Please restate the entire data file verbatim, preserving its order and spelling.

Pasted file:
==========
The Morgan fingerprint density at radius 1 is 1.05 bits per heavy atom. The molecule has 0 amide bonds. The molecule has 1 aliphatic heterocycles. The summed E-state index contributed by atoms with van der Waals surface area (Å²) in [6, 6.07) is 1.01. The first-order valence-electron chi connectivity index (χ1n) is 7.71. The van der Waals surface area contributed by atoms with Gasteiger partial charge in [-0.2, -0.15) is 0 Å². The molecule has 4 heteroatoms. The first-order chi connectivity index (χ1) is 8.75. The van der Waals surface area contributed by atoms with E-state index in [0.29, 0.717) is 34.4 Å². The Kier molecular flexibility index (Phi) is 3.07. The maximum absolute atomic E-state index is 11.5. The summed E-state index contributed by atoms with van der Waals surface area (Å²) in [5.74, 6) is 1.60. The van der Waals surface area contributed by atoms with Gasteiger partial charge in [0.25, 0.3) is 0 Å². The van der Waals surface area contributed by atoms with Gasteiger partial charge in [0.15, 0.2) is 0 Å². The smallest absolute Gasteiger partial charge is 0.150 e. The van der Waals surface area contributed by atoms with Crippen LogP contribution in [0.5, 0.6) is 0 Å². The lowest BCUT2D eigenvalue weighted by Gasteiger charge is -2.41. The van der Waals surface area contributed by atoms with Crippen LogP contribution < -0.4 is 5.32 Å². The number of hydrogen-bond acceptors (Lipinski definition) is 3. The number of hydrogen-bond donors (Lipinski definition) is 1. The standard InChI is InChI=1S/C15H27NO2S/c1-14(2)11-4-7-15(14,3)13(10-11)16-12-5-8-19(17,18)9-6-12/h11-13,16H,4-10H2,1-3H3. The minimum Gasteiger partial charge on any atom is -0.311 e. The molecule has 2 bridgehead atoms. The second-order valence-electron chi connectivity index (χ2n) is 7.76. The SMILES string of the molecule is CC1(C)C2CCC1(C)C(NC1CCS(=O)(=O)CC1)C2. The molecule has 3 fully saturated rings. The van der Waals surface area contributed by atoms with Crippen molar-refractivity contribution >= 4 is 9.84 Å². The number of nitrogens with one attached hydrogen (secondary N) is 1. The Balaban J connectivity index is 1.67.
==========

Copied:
The Morgan fingerprint density at radius 1 is 1.05 bits per heavy atom. The molecule has 0 amide bonds. The molecule has 1 aliphatic heterocycles. The summed E-state index contributed by atoms with van der Waals surface area (Å²) in [6, 6.07) is 1.01. The first-order valence-electron chi connectivity index (χ1n) is 7.71. The van der Waals surface area contributed by atoms with Gasteiger partial charge in [-0.2, -0.15) is 0 Å². The molecule has 4 heteroatoms. The first-order chi connectivity index (χ1) is 8.75. The van der Waals surface area contributed by atoms with E-state index in [0.29, 0.717) is 34.4 Å². The Kier molecular flexibility index (Phi) is 3.07. The maximum absolute atomic E-state index is 11.5. The summed E-state index contributed by atoms with van der Waals surface area (Å²) in [5.74, 6) is 1.60. The van der Waals surface area contributed by atoms with Gasteiger partial charge in [0.25, 0.3) is 0 Å². The van der Waals surface area contributed by atoms with Gasteiger partial charge in [0.15, 0.2) is 0 Å². The smallest absolute Gasteiger partial charge is 0.150 e. The van der Waals surface area contributed by atoms with Crippen LogP contribution in [0.5, 0.6) is 0 Å². The lowest BCUT2D eigenvalue weighted by Gasteiger charge is -2.41. The van der Waals surface area contributed by atoms with Crippen LogP contribution < -0.4 is 5.32 Å². The number of hydrogen-bond acceptors (Lipinski definition) is 3. The number of hydrogen-bond donors (Lipinski definition) is 1. The standard InChI is InChI=1S/C15H27NO2S/c1-14(2)11-4-7-15(14,3)13(10-11)16-12-5-8-19(17,18)9-6-12/h11-13,16H,4-10H2,1-3H3. The minimum Gasteiger partial charge on any atom is -0.311 e. The molecule has 2 bridgehead atoms. The second-order valence-electron chi connectivity index (χ2n) is 7.76. The SMILES string of the molecule is CC1(C)C2CCC1(C)C(NC1CCS(=O)(=O)CC1)C2. The molecule has 3 fully saturated rings. The van der Waals surface area contributed by atoms with Crippen molar-refractivity contribution >= 4 is 9.84 Å². The number of nitrogens with one attached hydrogen (secondary N) is 1. The Balaban J connectivity index is 1.67.